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Using Data to Maintain Safety in Oil and Gas Extraction

By Michael Benedict on December 10, 2015
Tags: Data Collection

Using Data to Maintain Safety in Oil and Gas ExtractionOil and natural gas extraction, while profitable, is also among the most dangerous industries for workers, with a fatality rate seven times higher than any other U.S. industry — 28.8 fatalities per 100,000 workers. It’s also gained notoriety in recent years for the environmental impact of massive oil spills like the Deepwater Horizon tragedy in 2010.

The human and environmental toll of the oil or gas extraction industry draws negative media attention and regulatory scrutiny. Occupational safety and staying compliant with environmental regulations isn’t just the right thing to do, it’s also better for oil and gas drill business in the long run.

Fortunately, breakthroughs in the capture and analysis of worksite data, including equipment performance, are making it possible to anticipate oil and gas industry accidents and machine failures before they happen — protecting worker safety and the environment while staying abreast of stringent regulations. Blowouts and oil spills are no longer an inevitability as the use of real-time data analysis expands to keep the upstream oil and natural gas industry safer.

This is particularly important as oil and natural gas extraction sites become increasingly more remote — often located either deep beneath the ocean’s or the earth’s surface, where environments are inhospitable and factors like pressure and temperature are harder to control.  

Take, for example, the 2011 Chevron spill, which dumped 3,000 barrels of crude oil off the country’s southeast coast due to an unanticipated pressure spike and cost the company millions in both civil and criminal proceedings, as well as lost revenue. One of the company’s executives explained that its new i-field technology, which implements sensors monitoring motion, vibration pressure, and weather data, will help detect potentially dangerous trends long before oil spill incidents like this occur and enable engineers to adjust operations in real-time to move more quickly to prevent them.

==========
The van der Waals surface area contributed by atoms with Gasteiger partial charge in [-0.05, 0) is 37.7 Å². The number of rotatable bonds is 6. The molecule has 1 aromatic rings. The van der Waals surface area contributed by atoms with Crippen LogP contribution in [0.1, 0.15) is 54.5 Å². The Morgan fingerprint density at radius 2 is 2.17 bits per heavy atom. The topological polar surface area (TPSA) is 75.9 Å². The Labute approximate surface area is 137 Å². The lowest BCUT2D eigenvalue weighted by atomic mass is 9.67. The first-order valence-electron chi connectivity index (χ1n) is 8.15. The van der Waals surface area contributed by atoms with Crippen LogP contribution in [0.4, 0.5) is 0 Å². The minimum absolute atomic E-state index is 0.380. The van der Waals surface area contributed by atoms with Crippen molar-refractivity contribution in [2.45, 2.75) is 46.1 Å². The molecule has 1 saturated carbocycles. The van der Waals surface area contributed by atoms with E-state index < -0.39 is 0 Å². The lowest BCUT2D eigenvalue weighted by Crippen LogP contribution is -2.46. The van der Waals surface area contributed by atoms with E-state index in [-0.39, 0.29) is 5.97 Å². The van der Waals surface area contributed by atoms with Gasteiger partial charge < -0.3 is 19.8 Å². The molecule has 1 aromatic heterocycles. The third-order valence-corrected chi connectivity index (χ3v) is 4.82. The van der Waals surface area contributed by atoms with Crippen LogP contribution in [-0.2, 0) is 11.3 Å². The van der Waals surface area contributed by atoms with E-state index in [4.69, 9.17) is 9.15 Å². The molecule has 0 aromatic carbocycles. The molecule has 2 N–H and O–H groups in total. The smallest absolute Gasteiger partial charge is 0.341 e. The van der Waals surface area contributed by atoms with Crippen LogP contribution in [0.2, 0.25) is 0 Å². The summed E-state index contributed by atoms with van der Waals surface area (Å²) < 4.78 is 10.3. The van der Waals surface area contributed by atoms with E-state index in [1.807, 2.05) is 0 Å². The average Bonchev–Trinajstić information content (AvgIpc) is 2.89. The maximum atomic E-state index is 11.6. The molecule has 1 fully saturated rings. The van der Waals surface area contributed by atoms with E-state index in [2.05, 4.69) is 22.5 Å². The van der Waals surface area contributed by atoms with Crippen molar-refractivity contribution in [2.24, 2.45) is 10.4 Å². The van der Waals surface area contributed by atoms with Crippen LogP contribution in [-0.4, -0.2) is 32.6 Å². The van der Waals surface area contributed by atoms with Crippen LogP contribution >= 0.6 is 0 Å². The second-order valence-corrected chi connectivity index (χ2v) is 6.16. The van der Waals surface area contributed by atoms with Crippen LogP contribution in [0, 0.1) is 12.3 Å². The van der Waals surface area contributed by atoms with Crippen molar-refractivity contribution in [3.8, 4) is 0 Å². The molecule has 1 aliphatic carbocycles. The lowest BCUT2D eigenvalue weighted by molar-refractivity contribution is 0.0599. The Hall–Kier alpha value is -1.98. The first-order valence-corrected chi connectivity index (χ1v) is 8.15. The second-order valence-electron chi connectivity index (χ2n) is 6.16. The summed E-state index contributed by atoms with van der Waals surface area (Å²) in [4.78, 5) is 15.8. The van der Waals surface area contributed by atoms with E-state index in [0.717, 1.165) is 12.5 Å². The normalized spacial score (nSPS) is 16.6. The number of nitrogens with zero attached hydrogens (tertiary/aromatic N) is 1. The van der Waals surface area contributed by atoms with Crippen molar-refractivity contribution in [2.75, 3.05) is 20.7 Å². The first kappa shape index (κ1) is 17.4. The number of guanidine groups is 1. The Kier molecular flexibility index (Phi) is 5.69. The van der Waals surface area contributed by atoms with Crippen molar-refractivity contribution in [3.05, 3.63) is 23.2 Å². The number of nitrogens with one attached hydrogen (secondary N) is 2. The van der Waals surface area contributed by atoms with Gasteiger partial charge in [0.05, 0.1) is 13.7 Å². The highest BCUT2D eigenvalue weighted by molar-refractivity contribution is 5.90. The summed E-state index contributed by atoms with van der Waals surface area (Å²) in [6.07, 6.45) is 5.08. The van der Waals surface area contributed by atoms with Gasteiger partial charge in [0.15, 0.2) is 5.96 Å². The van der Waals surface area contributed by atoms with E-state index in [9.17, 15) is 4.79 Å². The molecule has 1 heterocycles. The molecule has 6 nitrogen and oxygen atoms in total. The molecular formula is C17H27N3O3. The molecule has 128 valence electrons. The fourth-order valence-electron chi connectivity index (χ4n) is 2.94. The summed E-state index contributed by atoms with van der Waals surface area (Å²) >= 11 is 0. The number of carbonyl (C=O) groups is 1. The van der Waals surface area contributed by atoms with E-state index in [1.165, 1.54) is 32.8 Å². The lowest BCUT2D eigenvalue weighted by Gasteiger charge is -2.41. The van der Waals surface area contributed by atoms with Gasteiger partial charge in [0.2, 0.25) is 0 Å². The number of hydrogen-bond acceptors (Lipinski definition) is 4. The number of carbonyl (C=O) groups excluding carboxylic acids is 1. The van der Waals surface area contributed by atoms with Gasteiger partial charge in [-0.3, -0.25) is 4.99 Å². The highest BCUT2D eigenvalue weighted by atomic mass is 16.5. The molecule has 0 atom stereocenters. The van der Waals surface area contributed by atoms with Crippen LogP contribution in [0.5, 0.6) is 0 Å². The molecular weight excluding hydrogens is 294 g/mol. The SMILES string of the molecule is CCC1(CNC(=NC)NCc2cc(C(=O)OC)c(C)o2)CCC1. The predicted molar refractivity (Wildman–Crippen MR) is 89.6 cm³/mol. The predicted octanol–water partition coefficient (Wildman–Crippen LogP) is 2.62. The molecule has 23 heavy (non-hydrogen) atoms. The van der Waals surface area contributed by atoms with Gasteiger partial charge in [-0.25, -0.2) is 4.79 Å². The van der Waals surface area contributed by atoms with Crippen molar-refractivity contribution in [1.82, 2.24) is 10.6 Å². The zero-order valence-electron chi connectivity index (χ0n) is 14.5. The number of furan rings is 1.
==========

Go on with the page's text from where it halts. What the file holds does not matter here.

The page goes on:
And while increasingly more data can be captured by sensors, human input is still necessary to oversee inspections, performance, and maintain safety in oil and gas extraction. Luckily, operators and contractors in the field can use mobile forms to monitor exposure of chemicals, metals, NORM, and more, then create programs to keep oil and natural gas drilling workers safe. Over 900+ mobile forms are available for the Mining, Quarry, Oil, Gas & Chemicals industry within the GoCanvas Application Store. 

The many components of oil and gas drilling that require constant monitoring can be better looked after and maintained using data collected by both humans and sensors with the help of mobile technology and the cloud.

Want to learn more about how mobile technology and data can be used in the oil and gas industry?

Download our new eBook, 4 Ways Big Data is Transforming Oil and Gas.

In it, you’ll learn:

  • How to predict when equipment will fail, and how best to structure your maintenance schedule
  • How data collection can help keep track of complex environmental regulations
  • How to enable quicker decision-making to improve worker safety and health

Using Data to Maintain Safety in the Oil and Gas Drilling

4 Ways Big Data is Transforming Oil and Gas

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